Clemson University is holding students’ feet to the fire – literally – as it prepares them to take leadership roles in one of the most dangerous and underserved aspects in the forestry industry.
Students and faculty hope to unearth remnants that help tell the stories of the men, women and children who lived and worked as slaves during the antebellum era on the Fort Hill property on what now is the Clemson University campus. There will be a drop-in at the archaeological site where they are digging from 10 a.m. to 1 p.m. Tuesday, June 19, to commemorate Juneteenth, which marks the emancipation of the last remaining enslaved people in the United States.
Clemson professor Mike Coggeshall recently released a new book, “Liberia, South Carolina: An African American Appalachian Community," to shed light on the history of five generations of a family, their friends and neighbors and the freed slaves who founded the Pickens County community. He will sign copies of the book at Soapstone Church from noon to 3 p.m. this Saturday, June 16.
Clemson University’s Sonoco Institute of Packaging Design and Graphics welcomed new Corporate Member Digimarc Corporation to the ranks of its current members. Digimarc supports research and development activities, stimulates unique educational opportunities and ensures cutting-edge laboratory infrastructure at the Sonoco Institute.
People and their well-being are at the center of Leslie Hossfeld’s research, and she will bring her expertise and experience to Clemson University. Hossfeld will join the university as dean of the College of Behavioral, Social and Health Sciences (CBSHS) July 1.
A unique collaboration among Clemson University's Center for Career and Professional Development (CCPD), the College of Business and the Office of Global Engagement has afforded 22 students the opportunity to study abroad this summer through Clemson's International Internship Program.
Clemson University’s College of Business has added a new dimension to its research and education with the addition of The Hayek Center for the Business of Prosperity, according to the research center’s new leader. “Through a combination of scholarly research, graduate fellowships and undergraduate education, the center will explore when and under what conditions business advances human well-being. Understanding the ‘why’ of business will give our graduates a sense of purpose in knowing their professional lives matter,” Reed Watson said.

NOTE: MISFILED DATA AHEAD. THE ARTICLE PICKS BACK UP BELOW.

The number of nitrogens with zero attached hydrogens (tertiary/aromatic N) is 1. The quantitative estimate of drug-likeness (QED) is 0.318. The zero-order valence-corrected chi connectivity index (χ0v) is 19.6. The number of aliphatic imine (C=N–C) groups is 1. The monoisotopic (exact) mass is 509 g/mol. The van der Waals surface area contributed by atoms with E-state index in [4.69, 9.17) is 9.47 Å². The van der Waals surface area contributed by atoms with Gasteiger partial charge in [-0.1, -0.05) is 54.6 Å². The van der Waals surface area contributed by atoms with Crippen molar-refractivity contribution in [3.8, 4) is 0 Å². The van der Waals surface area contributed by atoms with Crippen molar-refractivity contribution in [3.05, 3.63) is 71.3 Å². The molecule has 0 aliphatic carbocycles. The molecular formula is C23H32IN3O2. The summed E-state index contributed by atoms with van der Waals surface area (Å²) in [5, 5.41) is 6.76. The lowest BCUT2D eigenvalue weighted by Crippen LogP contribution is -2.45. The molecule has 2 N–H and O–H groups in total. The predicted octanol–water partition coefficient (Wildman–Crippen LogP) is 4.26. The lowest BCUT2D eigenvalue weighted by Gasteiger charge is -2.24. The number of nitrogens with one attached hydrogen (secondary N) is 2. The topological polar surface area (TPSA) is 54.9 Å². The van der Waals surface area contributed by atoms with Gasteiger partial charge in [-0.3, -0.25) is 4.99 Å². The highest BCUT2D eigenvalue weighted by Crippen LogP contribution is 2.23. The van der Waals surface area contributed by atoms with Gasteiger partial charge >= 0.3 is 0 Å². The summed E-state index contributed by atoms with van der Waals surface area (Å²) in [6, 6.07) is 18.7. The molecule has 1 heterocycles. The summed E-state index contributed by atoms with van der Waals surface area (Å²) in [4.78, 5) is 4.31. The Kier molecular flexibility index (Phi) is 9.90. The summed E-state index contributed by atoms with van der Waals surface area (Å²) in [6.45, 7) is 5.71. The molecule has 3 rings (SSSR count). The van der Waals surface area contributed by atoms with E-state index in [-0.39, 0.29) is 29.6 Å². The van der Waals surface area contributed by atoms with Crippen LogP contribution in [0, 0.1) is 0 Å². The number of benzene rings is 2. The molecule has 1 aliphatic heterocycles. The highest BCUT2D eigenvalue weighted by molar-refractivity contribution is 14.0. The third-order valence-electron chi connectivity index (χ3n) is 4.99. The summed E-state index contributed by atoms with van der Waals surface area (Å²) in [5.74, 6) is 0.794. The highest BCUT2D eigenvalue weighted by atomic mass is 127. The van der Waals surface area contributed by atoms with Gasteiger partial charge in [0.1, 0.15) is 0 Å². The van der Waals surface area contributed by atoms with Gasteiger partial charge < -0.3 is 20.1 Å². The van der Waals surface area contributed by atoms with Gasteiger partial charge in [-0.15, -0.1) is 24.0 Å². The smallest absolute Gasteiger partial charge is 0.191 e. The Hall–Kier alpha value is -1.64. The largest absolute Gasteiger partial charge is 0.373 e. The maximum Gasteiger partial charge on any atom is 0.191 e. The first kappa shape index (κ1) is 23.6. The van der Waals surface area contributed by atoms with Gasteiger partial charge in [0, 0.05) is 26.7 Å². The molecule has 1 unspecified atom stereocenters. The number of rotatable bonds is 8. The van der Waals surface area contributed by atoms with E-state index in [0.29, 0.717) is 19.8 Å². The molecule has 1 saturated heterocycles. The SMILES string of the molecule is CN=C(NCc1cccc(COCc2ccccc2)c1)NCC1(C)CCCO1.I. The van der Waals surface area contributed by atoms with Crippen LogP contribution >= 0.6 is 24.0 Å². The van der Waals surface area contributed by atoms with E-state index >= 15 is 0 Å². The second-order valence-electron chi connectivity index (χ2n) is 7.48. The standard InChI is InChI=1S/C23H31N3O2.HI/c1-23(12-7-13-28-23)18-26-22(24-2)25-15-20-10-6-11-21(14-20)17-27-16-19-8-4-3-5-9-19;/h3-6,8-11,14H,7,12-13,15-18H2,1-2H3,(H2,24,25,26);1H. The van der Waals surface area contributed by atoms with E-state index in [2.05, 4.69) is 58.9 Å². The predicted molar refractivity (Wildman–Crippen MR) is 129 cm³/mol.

Clemson University’s National Merit Scholars will span from Clemson to Cleveland with some pursuing secondary degrees while others dive into the workforce.
Students, faculty and staff were on hand Tuesday in the Watt Family Innovation Center to celebrate the 2017–18 academic year during the annual Clemson University awards ceremony.
Three Clemson students have received prestigious academic awards this year: the Fulbright Scholarship, the Boren Fellowship and the Boren Scholarship. These programs will give Sloan Nietert, Irene Cheng and Justin Giles the opportunity to study and live abroad and expand their academic excellence.
New research exploring media coverage of a Russian doping scandal reveals how extensive reporting might have motivated cyberattacks aimed at affecting the 2016 U.S. presidential election. The research, published in Communication and Sport, examines journalistic and political fallout resulting from coverage of a scandal that tarnished Russia’s reputation in international sport.
When Madison Williams graduates from Clemson with a graphic communications degree in May, she’ll be walking the red carpet while her classmates are crossing the stage at Littlejohn Coliseum. The Newbury, Massachusetts, native will be representing Clemson at the Cannes Film Festival in France, where her five-minute documentary on a passionate Tigers football fan will be screened alongside work from the world’s most renowned filmmakers.
Clemson University’s board of trustees approved plans for several athletic facilities and academic programs in its quarterly meetings on campus this week.
A team of Clemson researchers is using a $398,263 award from the National Science Foundation’s Broadening Participation in Engineering program to examine factors that both encourage and discourage Black students from pursuing education in engineering fields. Researchers will also examine how different academic pathways in engineering vary by gender and institution type for Black students.
As the need for more creative, technological solutions to health issues increases, companies meet constant design challenges when they offer up telemedicine technology or medication management apps designed with older adults in mind. Faculty from Clemson University and North Carolina State University examine this design challenge from a psychological perspective with a new book, “Aging, Technology and Health.”